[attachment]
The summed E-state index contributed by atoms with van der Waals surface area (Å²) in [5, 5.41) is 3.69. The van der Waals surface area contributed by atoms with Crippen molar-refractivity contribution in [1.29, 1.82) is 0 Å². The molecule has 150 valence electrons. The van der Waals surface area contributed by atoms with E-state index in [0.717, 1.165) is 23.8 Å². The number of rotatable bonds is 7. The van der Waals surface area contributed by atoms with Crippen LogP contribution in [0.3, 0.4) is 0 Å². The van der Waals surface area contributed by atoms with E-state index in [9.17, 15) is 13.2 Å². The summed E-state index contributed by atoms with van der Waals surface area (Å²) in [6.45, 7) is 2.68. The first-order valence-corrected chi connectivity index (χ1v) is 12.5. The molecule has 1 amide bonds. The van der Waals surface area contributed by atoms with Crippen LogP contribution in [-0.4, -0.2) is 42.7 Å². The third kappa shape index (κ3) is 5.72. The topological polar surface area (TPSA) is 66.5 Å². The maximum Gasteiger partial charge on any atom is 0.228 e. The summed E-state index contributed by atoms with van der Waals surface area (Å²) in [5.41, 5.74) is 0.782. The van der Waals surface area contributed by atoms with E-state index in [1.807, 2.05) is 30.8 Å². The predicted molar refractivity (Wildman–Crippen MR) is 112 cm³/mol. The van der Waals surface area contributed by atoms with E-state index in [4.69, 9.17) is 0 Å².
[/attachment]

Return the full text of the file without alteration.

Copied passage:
The summed E-state index contributed by atoms with van der Waals surface area (Å²) in [5, 5.41) is 3.69. The van der Waals surface area contributed by atoms with Crippen molar-refractivity contribution in [1.29, 1.82) is 0 Å². The molecule has 150 valence electrons. The van der Waals surface area contributed by atoms with E-state index in [0.717, 1.165) is 23.8 Å². The number of rotatable bonds is 7. The van der Waals surface area contributed by atoms with Crippen LogP contribution in [0.3, 0.4) is 0 Å². The van der Waals surface area contributed by atoms with E-state index in [9.17, 15) is 13.2 Å². The summed E-state index contributed by atoms with van der Waals surface area (Å²) in [6.45, 7) is 2.68. The first-order valence-corrected chi connectivity index (χ1v) is 12.5. The molecule has 1 amide bonds. The van der Waals surface area contributed by atoms with Crippen LogP contribution in [-0.4, -0.2) is 42.7 Å². The third kappa shape index (κ3) is 5.72. The topological polar surface area (TPSA) is 66.5 Å². The maximum Gasteiger partial charge on any atom is 0.228 e. The summed E-state index contributed by atoms with van der Waals surface area (Å²) in [5.41, 5.74) is 0.782. The van der Waals surface area contributed by atoms with E-state index in [1.807, 2.05) is 30.8 Å². The predicted molar refractivity (Wildman–Crippen MR) is 112 cm³/mol. The van der Waals surface area contributed by atoms with E-state index in [4.69, 9.17) is 0 Å².